Structuralism originated in France in the 1950s and the impact of which created a crisis in English studies in the late 1970s and early 1980s.

“Structuralism is a method of interpreting and analysing such things as language, literature, and society, which focuses on contrasting ideas or elements of structure and attempts to show how they relate to the whole structure.” (Collins Dictionary)

It was inspired by Ferdinand de Saussure’s, Course in General Linguistics (1916). Structuralism believes that things cannot be understood in isolation and they have to be in the context of larger structures.

Structuralism which emerged as a trend in the 1950s challenged New Criticism and rejected Sartre‘s existentialism and its notion of radical human freedom. It focused instead how human behaviour is determined by cultural, social and psychological structures.

Roland Barthes and Jacques Derrida explored the possibilities of applying structuralist principles to literature.

Jacques Lacan studied psychology in the light of structuralism, blending Freud and Saussure.

Louis Althusser combined Marxism and Structuralism to create his own brand of social analysis.

Structuralism, in a broader sense, is a way of perceiving the world in terms of structures.

Saussure and Structuralism

Structuralism in its inchoate form can be found in the theories of the early twentieth century Swiss linguist, Ferdinand de Saussure (Course in General Linguistics, 1916). He moved away from the then prevalent historical and philological study of language (diachronic) to the study of the structures, patterns and functions of language at a particular time (synchronic).

According to him, language is not a naming process by which things get associated with a word or name. The linguistic sign is made of the union of “signifier” (sound image, or “psychological imprint of sound”) and “signified” (concept). In this view, words are “unmotivated signs,” as there is no inherent connection between a name (signifier) and what it designates (signified).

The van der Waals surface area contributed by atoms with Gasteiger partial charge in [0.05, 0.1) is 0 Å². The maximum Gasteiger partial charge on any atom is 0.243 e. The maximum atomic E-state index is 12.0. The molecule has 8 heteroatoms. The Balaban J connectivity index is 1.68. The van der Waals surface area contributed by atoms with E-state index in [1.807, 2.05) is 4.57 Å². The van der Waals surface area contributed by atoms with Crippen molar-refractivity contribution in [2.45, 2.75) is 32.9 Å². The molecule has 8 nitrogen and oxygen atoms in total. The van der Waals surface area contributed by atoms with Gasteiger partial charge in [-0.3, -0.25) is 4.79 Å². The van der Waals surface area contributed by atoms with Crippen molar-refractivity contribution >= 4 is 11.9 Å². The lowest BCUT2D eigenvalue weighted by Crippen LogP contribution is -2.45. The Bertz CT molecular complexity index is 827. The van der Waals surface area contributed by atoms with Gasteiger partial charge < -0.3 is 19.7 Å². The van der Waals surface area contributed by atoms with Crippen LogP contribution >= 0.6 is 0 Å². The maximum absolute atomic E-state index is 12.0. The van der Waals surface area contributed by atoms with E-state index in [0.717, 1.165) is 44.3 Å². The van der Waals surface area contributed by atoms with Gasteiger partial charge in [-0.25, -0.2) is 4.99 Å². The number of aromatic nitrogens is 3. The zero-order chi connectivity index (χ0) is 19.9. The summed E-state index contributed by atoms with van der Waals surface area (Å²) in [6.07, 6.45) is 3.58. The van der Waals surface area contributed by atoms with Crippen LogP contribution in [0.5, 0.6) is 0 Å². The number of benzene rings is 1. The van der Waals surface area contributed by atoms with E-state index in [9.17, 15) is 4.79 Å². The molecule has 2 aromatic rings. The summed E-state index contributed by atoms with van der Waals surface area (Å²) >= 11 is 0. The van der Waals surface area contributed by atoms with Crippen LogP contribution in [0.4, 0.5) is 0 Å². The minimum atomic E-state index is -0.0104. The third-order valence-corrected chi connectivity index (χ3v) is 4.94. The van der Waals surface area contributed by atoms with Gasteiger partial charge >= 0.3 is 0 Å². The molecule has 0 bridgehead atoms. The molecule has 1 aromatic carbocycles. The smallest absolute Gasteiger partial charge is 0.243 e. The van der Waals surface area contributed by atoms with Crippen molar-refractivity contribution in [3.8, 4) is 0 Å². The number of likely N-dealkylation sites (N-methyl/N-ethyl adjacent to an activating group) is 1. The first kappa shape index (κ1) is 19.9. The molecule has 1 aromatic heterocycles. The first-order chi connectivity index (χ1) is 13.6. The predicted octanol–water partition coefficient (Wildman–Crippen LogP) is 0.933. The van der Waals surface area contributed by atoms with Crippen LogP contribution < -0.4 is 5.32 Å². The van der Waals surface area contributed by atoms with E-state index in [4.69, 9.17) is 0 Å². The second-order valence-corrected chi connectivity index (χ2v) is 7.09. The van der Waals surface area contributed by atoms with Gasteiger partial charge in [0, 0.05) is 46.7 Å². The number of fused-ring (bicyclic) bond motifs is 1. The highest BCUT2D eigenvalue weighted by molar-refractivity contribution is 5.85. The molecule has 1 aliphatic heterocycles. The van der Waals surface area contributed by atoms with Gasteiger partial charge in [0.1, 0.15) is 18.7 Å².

• Saussure’s theory of language emphasizes that meanings are arbitrary and relational.
  • Saussurean theory establishes that human being or reality is not central; it is language that constitutes the world.
  • Saussure employed a number of binary oppositions in his lectures, an important one being speech/writing. Saussure gives primacy significance to speech, as it guarantees subjectivity and presence, whereas writing, he asserted, denotes absence, of the speaker as well as the signified .

Derrida critiqued this as phonocentrism( belief that sounds and speech are inherently superior to, or more primary than, written language or sign language) that unduly privileges presence over absence, which led him to question the validity of all centres.

Saussure’s use of the terms Langue (language as a system) and Parole an individual utterance in that language, which is inferior to Langue) gave structuralists a way of thinking about the larger structures which were relevant to literature.

Structuralist critics analyse literature on the explicit model of structuralist linguistics. In their analysis they use the linguistic theory of Saussure as well as the semiotic theory developed by Saussure and the American philosopher Charles Sanders Peirce. Saussure suggests that the study of language must be situated within the larger province of Semiology, the science of signs.

Semiology understands that a word’s meaning derives entirely from its difference from other words in the sign system of language (eg: rain not brain or sprain or rail or roam or reign). All signs are cultural constructs that have taken on their meaning through repeated, learned, collective use.

The process of communication is an unending chain of sign production which Peirce dubbed “unlimited semiosis”. The other major concepts associated with semiotics are “denotation” (first order signification) and “connotation” (second order signification).

A denotation is a literal framing of a term or sign. Denotations have no subjective, symbolic or otherwise non-literal meaning. Take the term “hot” for example: the denotation of hot is having or giving off heat. Consequently, the connotation of hot could be used to suggest the attractiveness of a person.

This is not a pipe

This is not a pipe

The painting This is Not a Pipe by the Belgian Surrealist artist Rene Magritte explicates the treachery of signs and can be considered a founding stone of Structuralism.

This is not a pipe by micheal foucault

Foucault‘s book with the same title comments on the painting and stresses the incompatibility of visual representation and reality.